Anguloa virginalis is native to Colombia, Ecuador and Peru, where it grows as a terrestrial or lithophyte at around 2000 meters elevation in bright light. Henry Oakeley reports its habitat as full sun or light woodland and forest margins. Our plants like the cool temperatures (52º night minimum) of our Tropical High Elevation House where they are planted in the ground in a mixture of fine fir bark, charcoal and permatill.

Tuesday, January 13, 2015

A Natural Hybrid

It was the single orange flower in a sea of yellow tulip orchids that stopped me in my tracks. We don't have many Anguloa x ruckeri in our greenhouse and it was worth stopping for a second look. Anguloa x ruckeri is a naturally occurring hybrid between Anguloa hohenlohii and Anguloa clowesii.

It grows terrestrially at 900 to 2000 meters elevation in Venezuela and is known at least historically from Colombia as well, according to Henry Oakeley in Lycaste, Ida and Anguloa, The Essential Guide (2008).

This individual has inherited an overlay of red spots from its hohenlohii parent. They coalesce into a deep rose colored wash on the interior. After I removed a petal and sepal, the lip (on the left) became visible opposite the column.


The lip is joined to the column by a tiny hinge at the foot of the column. As is typical in anguloas, the column foot is very long -in the photo above it is deep red. The hinge allows the lip to swing toward the column, bumping the bee against the anther cap at the end of the column.

The upper surface of the lip. It is intermediate in shape between Anguloa clowesii and Anguloa hohenlohii.

The underside of the lip.

Oakeley states that Anguloa x ruckeri is reported as growing in the same conditions in the wild as A. clowesii and A. hohenlohii. In cultivation, our plants are growing well in an intermediate greenhouse with 60º night minimum temperature and 70% shade.

Monday, January 5, 2015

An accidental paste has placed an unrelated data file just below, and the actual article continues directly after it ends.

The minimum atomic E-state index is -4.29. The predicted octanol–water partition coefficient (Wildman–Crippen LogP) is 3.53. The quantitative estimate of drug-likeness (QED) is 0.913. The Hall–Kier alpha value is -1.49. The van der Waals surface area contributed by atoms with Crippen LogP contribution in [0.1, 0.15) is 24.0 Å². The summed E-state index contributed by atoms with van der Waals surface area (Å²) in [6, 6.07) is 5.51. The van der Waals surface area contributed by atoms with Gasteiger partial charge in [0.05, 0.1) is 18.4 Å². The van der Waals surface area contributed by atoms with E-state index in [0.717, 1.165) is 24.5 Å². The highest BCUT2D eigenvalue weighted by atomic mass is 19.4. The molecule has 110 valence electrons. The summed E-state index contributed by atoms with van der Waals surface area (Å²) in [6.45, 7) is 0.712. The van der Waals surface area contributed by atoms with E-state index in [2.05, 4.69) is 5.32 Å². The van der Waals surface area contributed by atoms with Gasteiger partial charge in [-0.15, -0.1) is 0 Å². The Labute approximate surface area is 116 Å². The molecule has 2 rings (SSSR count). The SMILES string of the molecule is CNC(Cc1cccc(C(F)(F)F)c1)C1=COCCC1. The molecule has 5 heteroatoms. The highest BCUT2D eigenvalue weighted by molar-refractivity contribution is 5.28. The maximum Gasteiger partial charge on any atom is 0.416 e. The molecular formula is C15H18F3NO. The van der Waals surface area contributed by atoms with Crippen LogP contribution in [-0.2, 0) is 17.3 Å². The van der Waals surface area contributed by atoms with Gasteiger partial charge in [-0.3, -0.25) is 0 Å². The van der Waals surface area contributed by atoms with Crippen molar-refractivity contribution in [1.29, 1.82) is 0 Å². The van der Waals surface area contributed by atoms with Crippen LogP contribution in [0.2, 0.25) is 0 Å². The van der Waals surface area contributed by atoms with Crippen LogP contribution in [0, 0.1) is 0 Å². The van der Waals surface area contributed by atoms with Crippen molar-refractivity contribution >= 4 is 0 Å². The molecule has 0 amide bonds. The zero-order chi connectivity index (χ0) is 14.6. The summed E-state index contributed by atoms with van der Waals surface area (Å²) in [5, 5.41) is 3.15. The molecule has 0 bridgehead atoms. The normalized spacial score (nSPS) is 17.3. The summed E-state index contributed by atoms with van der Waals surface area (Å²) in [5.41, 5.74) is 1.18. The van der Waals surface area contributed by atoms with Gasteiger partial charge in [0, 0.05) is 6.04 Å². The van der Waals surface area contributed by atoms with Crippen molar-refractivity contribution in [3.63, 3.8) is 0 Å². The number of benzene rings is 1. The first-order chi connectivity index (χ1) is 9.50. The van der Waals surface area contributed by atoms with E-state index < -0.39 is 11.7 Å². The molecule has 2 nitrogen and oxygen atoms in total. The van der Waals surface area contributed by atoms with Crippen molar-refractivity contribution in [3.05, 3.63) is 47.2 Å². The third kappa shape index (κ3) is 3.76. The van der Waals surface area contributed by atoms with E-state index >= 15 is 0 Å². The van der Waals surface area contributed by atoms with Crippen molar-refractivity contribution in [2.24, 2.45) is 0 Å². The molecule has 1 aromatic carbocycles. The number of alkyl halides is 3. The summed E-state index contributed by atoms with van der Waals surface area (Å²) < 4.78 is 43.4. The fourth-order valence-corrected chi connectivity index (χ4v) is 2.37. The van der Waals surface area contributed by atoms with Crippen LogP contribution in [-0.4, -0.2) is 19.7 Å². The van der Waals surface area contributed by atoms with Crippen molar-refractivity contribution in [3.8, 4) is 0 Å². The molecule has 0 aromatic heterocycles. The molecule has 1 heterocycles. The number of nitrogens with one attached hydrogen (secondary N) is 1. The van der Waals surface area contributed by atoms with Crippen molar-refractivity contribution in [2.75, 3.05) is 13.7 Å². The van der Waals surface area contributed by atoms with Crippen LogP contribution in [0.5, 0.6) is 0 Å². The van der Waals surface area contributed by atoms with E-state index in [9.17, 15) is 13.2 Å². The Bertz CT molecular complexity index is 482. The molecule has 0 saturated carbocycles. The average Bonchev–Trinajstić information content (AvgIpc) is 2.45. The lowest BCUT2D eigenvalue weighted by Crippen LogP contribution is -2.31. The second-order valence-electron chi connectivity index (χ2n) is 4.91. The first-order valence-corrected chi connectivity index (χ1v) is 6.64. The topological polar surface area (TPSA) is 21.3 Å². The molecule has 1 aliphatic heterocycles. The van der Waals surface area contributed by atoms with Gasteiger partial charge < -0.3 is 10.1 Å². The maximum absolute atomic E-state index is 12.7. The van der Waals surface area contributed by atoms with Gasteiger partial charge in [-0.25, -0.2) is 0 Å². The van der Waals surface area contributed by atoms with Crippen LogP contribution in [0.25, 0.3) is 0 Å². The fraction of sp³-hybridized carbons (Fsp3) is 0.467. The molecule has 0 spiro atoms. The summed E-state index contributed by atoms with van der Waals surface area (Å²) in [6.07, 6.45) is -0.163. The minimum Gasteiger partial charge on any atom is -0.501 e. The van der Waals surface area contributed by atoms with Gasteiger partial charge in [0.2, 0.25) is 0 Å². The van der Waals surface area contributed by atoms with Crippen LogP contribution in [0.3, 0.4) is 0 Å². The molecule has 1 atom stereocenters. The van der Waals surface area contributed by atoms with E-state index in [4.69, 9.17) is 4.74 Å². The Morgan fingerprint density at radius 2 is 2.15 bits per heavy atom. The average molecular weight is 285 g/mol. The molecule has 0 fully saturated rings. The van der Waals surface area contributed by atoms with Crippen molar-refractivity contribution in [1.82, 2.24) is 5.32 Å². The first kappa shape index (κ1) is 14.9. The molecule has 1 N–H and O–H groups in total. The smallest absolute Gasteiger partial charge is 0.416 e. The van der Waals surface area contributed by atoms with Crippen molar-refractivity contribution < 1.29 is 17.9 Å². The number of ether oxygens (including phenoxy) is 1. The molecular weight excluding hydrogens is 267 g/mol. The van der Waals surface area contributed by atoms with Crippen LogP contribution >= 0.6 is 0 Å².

Winter Tulip Orchids

Here to rescue us from January drabness is an welcome burst of winter flowers on three of our Tulip Orchid (Anguloa) taxa: clowesii, virginalis and x ruckeri. It's not very often that we have three different taxa flowering simultaneously, so I thought this would be a good opportunity to take a closer look at each one. They are lovely.

Anguloas have large waxy fragrant flowers that attract male Euglossine bees. This particular Anguloa clowesii has a touch of wintergreen in its fragrance. The genus Anguloa is sometimes called the Cradle Orchid because the flower has a hinged lip. Let's open up a flower and see how that works.

The interior of the flower is easier to see after I remove one petal and one sepal.

The lip of an Anguloa is hinged. It is attached to the column foot by a narrow band that allows the lip to swing back and forth between the sepals and the column. I love plants with moveable parts.

According to N.A. van der Cingel in An Atlas of Orchid Pollination (2001), the male Euglossine bee lands on the lip, turns and backs into the flower. He holds onto the edges of the petals with his middle legs while scratching for fragrance with his front legs. On leaving, he releases its hold on the petals and his weight tips the lip against the column. The pollinarium is attached to his abdomen. I suppose bees are accustomed to holding onto moving surfaces and don't find this trapeze act unnerving.

The lip in dorsal view, a sturdy boat-shaped platform for the bee.

The underside of the lip.

Anguloa clowesii grows as an epiphyte or terrestrial at around 1600 meters elevation in Colombia and Venezuela. In cultivation they are often deciduous, although in our greenhouse they rarely lose all their leaves.

Next: Anguloa x ruckeri.

Tuesday, December 9, 2014

The Greenhouse in Midwinter

Saturday seemed like the darkest day of the year. Ten hours of twilight followed by fourteen hours of night. Outside was a warm blanket of fog. Inside the greenhouse, the plants yawned and went back to sleep. But not our tiny Ida lata. It glowed like a candelabra.

I admit I have kind of a thing for this genus, the former Lycaste species from South America now properly called Sudamerlycaste. I love the subtle ivory and olive color. And that fringe. Sudamerlycaste is a genus for connoisseurs of lip fringe.

Sudamerlycaste fimbriata has a more robust flower, about four inches from top to bottom, with a nice sawtooth fringe. It's a ghostly presence in our dark greenhouse.


Many of the Sudamerlycaste species are suited to a cool greenhouse, but ours are, for the present, tolerating intermediate temperatures (60º-ish night minimum), probably because the last two summers have been uncharacteristically cool. We grow our plants in a mixture of premium long-fibered sphagnum and coarse chopped tree fern fiber.